How Wealthy Investors Set Their Families Up For Success

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If you’ve ever wondered to yourself, “what happens to my Pre-IPO investments if I die (or get divorced)?”

Here’s the short answer:

  • With proper planning, your assets will be passed on to the people you want them to go to, and to be used in the way you specify.

But if you don’t?

There’s a good chance the tax man winds up with more of it than you’d like him to…

Your loved ones wind up fighting over your assets (while racking up a massive legal bill for their troubles)…

And the gift you thought would help your family winds up being a point of divisiveness.

That’s why today, we’ll be talking about one of the simplest forms of estate planning…

And the #1 thing you want your family to avoid.

The Evils of Probate

Before we go any further…

DISCLAIMER: I am not a lawyer and don’t play one on TV. Please do not take anything you’re about to read as legal advice. It is for informational purposes only and should be considered a starting point.

When it comes to estate planning, the starting point of all conversations you have with your advisor is something called Probate.

Probate is a legal process that takes place after someone dies. It includes:

  • Proving in court that a deceased person’s will is valid (usually a routine matter)
  • Identifying and inventorying the deceased person’s property
  • Having the property appraised
  • Paying debts and taxes, and
  • Distributing the remaining property as the will (or state law, if there’s no will) directs.

Generally speaking, probate sucks and should be avoided because…

1) It can be expensive.

All legal fees must be paid before any of your heirs get what you’ve left them.

To make things worse, if you own property in other states, your family could face multiple probates, each one according to the laws in that state.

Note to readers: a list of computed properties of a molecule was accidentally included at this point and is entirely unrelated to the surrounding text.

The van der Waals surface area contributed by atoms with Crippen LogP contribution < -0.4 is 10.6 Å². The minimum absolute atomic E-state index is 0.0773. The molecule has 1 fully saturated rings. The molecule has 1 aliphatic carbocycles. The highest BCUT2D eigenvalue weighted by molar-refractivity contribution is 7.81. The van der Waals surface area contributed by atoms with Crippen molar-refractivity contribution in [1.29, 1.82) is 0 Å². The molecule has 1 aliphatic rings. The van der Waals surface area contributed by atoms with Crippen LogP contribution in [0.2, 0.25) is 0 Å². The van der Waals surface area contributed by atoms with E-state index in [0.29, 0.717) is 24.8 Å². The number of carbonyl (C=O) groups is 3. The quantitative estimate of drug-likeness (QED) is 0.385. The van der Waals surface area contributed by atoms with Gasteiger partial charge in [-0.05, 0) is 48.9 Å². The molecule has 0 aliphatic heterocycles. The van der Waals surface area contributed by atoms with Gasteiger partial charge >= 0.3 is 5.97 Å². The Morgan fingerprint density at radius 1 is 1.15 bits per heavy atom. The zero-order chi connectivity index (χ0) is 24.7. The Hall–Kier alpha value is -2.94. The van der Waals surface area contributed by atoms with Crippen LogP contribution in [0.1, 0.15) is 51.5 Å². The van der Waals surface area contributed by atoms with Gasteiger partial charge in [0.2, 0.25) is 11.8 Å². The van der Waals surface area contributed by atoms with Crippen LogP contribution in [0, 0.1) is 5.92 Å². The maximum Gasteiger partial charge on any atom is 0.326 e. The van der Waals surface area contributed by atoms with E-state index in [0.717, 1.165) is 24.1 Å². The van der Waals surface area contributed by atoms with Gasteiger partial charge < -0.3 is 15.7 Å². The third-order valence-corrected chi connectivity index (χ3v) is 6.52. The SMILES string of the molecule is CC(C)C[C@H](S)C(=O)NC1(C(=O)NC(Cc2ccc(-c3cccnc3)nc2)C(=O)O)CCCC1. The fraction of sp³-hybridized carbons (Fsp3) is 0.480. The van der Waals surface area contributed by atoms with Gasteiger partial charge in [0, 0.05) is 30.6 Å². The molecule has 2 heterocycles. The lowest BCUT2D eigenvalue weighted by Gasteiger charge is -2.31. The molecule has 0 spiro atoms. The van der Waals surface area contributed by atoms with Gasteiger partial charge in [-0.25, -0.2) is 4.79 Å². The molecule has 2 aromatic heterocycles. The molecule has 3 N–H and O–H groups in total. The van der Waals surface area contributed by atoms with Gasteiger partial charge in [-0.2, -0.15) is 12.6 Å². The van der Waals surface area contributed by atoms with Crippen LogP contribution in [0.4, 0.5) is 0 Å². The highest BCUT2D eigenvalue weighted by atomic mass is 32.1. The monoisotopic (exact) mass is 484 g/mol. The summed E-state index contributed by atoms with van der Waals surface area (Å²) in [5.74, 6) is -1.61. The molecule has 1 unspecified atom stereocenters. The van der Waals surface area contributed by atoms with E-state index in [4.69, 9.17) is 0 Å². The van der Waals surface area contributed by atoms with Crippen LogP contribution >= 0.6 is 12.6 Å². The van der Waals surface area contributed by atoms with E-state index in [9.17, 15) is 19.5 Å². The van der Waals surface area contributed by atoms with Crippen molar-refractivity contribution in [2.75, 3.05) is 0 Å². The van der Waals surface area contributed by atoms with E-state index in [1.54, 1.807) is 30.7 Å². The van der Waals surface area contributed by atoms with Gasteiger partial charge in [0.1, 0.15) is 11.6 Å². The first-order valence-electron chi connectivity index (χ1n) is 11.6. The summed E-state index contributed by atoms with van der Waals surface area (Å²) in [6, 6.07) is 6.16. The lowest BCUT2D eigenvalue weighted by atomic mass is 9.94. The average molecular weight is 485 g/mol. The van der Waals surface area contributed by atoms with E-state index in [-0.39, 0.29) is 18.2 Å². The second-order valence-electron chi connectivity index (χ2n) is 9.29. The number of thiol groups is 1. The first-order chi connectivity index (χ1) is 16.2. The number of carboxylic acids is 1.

2) It takes time.

The American Bar Association (ABA) estimates the timetable at six to nine months for the average estate… but it can also go longer, especially if there is a contested estate.

During part of this time, assets are usually frozen so an accurate inventory can be taken.

Nothing can be distributed or sold without court and/or executor approval.

This means if your family needs money to live on, they must request a living allowance, which may be denied.

3) Your family has no privacy.

Probate is a public process.

This means the court is required to post notice so any “interested party” can see what you owned, whom you owed, who will receive your assets and when they will receive them.

This is a great way to tell creditors, angry exes, and entitled relatives they can now make claim to what rightfully belongs to your family.

4) Your family has no control.

Have you ever gone to the doctor and had no idea what it’s going to cost or how long it will take? Probate is like that, but worse.

You family will have no idea how much it will cost, how long it will take, and what information is made public.

This is why wealthy people do everything they can to avoid having their property go through probate.

They want to make sure their loved ones – or the charitable causes they care about – get everything they’re supposed to… WITHOUT having to deal with some drawn out legal process.

Broadly speaking, there are two main ways wealthy people accomplish this goal.

Wills and Trusts

You probably know you should have a will… but you might not know exactly what it can do and what it can’t do.

A will is a document that states your final wishes.

It is read by a county court after your death, and the court makes sure that your final wishes are carried out.

Most people use a will to leave instructions about what happens with their property after they die. But it can also be used to…

  • Name guardians for children and their property
  • Decide how debts and taxes will be paid
  • Provide for pets

Contrary to what you’ve probably heard, a will may not be the best estate planning tool for you and your family.

The main reason is – of course – probate.  A will does not avoid probate when you die.

In fact, for a will to be valid, it has to go through probate before it can be legally enforced.

Also, because you have to die in order for your will to go into effect… it provides no protection if you become physically or mentally incapacitated.

This means the court could potentially take control of your assets before you die if you don’t have proper directives in place.

Fortunately, there is a simple and proven method common in estate planning: a living trust.

A living trust is a legal document that – just like a will – contains your instructions for what you want to happen to your property when you die.

But here’s the important difference…

When you set up a living trust, you transfer assets from your name to the name of your trust, which you control — such as from “Joe and Jackie Smith, husband and wife” to “Joe and Jackie Smith, trustees under trust dated (month/day/year).”